In Backfield Boys, renowned sports journalist and New York Times bestselling author John Feinstein tells a thrilling story of friendship, football, and a fight for justice. Freshman footballers Jason Roddin and Tom Jefferson are a perfect pair: Jason is a blazing-fast wide-receiver, while his best friend Tom has all the skills a standout quarterback needs. After summer football camp at an elite sports-focused boarding school, the boys are thrilled to be invited back with full-ride scholarships. But on day one of practice, they're shocked when the team's coaching staff makes Tom, a black kid, a receiver and Jason, a white kid, a quarterback. Confronted with mounting evidence of deep-seated racial bias, the boys speak out, risking their scholarships and chances to play. As tensions ratchet up with coaches and other players, Tom and Jason must decide how much they're willing to lose in a conflict with powerful forces that has nothing-and everything-to do with the game they love.
Eruption: The Untold Story of Mount St. Helens by Steve Olson
Survival narrative meets scientific, natural, and social history in the riveting story of a volcanic disaster. For months in early 1980, scientists, journalists, and ordinary people listened anxiously to rumblings in the long quiescent volcano Mount St. Helens. Still, when a massive explosion took the top off the mountain, no one was prepared. Fifty-seven people died. The lives of many others were forever changed. Steve Olson interweaves history, science, and vivid personal stories of the volcano's victims and survivors to portray the disaster as a multi-faceted turning point. The eruption of Mount St. Helens transformed volcanic science, the study of environmental resilience, and our perceptions of how to survive on an increasingly dangerous planet.
High School Titles
A Bell for Adano by John Hersey
John Hersey grew up in China, studied at Yale and Cambridge, worked as a journalist, and astonished the nation when he won the Pulitzer Prize in 1945 for A Bell for Adano. His first novel, its offbeat blend of patriotism and warm humor immediately captured readers' hearts. In 1943, the American Major Victor Joppolo finds himself the civil affairs officer‚ mayor‚a small town in Sicily. Equipped with the rulebook, How to Bring American Democracy to Liberated Territories, he sets about bringing choices to a people whose every recent activity had been dictated. Asking them what the town needs most, he is answered: give the town back its spirit‚ bell to replace the 700-year-old one that was melted down for bullets. The major soon discovers that he may not be able to guarantee democracy for the ancient town, but he can do something about the bell. His story is one of humanity in the midst of war's cruelty, and conviction in a maze of military bureaucracy.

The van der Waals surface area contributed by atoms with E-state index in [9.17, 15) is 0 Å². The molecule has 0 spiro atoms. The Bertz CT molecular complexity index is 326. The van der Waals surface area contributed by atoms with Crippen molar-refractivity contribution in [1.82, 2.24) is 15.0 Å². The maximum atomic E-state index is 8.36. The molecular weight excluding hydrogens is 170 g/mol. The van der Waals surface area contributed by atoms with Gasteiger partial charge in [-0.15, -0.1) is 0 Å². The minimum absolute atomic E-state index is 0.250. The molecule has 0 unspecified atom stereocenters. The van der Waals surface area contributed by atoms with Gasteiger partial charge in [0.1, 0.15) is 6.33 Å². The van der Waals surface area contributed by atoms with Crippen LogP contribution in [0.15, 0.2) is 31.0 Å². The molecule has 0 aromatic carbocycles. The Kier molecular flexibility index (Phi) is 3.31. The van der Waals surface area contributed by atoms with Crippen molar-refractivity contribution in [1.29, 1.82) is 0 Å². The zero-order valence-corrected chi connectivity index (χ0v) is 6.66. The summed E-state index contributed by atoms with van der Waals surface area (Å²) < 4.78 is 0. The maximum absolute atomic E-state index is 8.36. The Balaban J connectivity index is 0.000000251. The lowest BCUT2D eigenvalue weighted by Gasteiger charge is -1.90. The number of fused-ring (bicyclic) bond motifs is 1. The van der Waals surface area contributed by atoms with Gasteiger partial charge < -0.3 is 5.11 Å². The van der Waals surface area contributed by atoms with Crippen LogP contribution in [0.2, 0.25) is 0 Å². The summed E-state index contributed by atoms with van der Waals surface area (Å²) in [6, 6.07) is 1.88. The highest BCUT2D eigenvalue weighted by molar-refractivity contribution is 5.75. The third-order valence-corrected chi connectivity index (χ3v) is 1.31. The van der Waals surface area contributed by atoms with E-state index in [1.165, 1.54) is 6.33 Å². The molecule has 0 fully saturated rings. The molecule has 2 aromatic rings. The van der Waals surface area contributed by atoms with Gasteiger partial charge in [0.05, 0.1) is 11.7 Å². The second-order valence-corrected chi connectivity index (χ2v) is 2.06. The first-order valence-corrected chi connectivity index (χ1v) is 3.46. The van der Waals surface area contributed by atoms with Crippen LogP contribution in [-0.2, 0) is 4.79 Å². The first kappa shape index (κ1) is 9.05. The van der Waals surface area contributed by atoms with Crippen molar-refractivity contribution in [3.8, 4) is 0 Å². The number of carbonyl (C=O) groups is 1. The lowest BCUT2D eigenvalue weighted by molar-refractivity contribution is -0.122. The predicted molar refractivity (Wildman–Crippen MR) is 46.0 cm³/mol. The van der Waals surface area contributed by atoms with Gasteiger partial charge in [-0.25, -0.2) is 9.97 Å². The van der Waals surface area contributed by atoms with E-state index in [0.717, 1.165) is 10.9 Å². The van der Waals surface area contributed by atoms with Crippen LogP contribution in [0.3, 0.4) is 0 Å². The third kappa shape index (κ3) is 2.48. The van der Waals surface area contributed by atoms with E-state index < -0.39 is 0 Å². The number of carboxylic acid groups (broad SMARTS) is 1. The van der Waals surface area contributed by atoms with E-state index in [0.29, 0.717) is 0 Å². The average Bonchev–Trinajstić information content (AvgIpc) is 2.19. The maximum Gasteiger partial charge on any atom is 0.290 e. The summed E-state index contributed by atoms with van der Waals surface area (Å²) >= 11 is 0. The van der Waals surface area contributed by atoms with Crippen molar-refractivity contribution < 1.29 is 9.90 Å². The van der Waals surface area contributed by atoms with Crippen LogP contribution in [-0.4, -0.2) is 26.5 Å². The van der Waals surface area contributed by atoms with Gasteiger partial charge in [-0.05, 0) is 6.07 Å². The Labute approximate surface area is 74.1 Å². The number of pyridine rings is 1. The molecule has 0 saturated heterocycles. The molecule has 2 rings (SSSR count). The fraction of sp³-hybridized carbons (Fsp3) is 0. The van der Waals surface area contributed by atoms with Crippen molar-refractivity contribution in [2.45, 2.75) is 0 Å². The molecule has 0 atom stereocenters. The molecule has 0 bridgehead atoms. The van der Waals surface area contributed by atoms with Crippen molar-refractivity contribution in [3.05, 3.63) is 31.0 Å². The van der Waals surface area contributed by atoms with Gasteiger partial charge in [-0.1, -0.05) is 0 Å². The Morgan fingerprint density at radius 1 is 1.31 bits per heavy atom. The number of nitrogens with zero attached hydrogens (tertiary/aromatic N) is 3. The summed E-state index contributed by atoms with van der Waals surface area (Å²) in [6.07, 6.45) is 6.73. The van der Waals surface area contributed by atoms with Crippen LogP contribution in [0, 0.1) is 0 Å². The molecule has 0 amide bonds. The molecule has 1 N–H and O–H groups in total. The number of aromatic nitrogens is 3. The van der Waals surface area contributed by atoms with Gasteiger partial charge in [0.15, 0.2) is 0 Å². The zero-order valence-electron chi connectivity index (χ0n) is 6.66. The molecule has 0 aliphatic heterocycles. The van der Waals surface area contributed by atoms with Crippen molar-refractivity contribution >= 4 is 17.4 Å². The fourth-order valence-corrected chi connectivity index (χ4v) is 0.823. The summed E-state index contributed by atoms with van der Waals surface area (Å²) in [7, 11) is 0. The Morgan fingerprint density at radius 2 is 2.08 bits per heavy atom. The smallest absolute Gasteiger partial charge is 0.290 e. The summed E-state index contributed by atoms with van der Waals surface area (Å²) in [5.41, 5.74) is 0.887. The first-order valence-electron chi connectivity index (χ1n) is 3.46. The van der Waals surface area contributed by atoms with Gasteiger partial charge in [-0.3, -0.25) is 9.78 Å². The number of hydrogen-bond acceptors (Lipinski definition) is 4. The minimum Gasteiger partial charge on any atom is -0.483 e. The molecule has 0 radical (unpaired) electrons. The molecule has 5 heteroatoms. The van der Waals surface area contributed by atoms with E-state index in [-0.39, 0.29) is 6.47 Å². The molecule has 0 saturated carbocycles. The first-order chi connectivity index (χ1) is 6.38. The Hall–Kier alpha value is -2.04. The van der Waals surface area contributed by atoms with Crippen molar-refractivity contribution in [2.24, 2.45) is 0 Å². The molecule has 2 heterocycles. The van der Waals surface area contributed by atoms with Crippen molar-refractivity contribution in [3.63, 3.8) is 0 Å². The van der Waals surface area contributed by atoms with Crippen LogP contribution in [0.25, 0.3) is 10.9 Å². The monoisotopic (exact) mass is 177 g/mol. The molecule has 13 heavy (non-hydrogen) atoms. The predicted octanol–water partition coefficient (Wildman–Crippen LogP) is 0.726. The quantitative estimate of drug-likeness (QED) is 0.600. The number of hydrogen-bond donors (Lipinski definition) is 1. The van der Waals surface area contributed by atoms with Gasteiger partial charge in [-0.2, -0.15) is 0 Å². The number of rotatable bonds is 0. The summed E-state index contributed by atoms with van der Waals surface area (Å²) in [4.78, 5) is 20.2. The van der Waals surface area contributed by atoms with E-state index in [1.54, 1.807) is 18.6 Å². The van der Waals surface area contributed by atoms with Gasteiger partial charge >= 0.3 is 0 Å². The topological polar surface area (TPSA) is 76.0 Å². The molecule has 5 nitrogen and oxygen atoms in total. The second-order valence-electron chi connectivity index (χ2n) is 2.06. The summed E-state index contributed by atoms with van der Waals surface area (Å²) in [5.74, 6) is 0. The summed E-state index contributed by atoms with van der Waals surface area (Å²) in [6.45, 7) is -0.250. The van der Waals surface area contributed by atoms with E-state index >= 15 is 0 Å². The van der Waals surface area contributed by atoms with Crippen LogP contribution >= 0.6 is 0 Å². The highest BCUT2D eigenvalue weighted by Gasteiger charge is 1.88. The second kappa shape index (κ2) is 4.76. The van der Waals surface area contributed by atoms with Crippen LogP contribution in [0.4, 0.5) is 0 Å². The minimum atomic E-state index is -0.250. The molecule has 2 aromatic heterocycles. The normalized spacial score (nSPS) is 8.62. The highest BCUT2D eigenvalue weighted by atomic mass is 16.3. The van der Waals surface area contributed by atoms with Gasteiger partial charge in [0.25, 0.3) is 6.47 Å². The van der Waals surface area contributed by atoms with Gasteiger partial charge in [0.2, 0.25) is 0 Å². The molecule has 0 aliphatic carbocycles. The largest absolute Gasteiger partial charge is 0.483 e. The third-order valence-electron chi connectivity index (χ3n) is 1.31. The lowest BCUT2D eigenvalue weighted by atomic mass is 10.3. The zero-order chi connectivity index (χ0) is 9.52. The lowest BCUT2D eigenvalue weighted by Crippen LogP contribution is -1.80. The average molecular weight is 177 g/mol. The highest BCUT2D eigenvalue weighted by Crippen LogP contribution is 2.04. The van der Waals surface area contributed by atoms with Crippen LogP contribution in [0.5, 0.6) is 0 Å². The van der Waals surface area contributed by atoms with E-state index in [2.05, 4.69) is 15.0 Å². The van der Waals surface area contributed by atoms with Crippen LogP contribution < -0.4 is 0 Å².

Beloved Beasts: Fighting for Life in the Age of Extinction by Michelle Nijhuis
In the late nineteenth century, as humans came to realize that our rapidly industrializing and globalizing societies were driving other animal species to extinction, a movement to protect and conserve them was born. In Beloved Beasts, acclaimed science journalist Michelle Nijhuis traces the movement's history: from early battles to save charismatic species such as the American bison and bald eagle to today's global effort to defend life on a larger scale. As the destruction of other species continues and the effects of climate change escalate, Beloved Beasts charts the ways conservation is becoming a movement for the protection of all species-including our own.
Hate Inc.: Why Today's Media Makes Us Despise One Another by Matt Taibbi
Part tirade, part confessional from the celebrated Rolling Stone journalist, Hate Inc. reveals that what most people think of as "the news" is, in fact, a twisted wing of the entertainment business. In the Internet age, the press have mastered the art of monetizing anger, paranoia, and distrust. Taibbi, who has spent much of his career covering elections in which this kind of manipulative activity is most egregious, provides a rich taxonomic survey of American political journalism's dirty tricks. Heading into a 2020 election season that promises to be a Great Giza Pyramid Complex of invective and digital ugliness, Hate Inc. will be an invaluable antidote to the hidden poisons dished up by those we rely on to tell us what is happening in the world.
Looking for more titles? We've a whole spreadsheet here.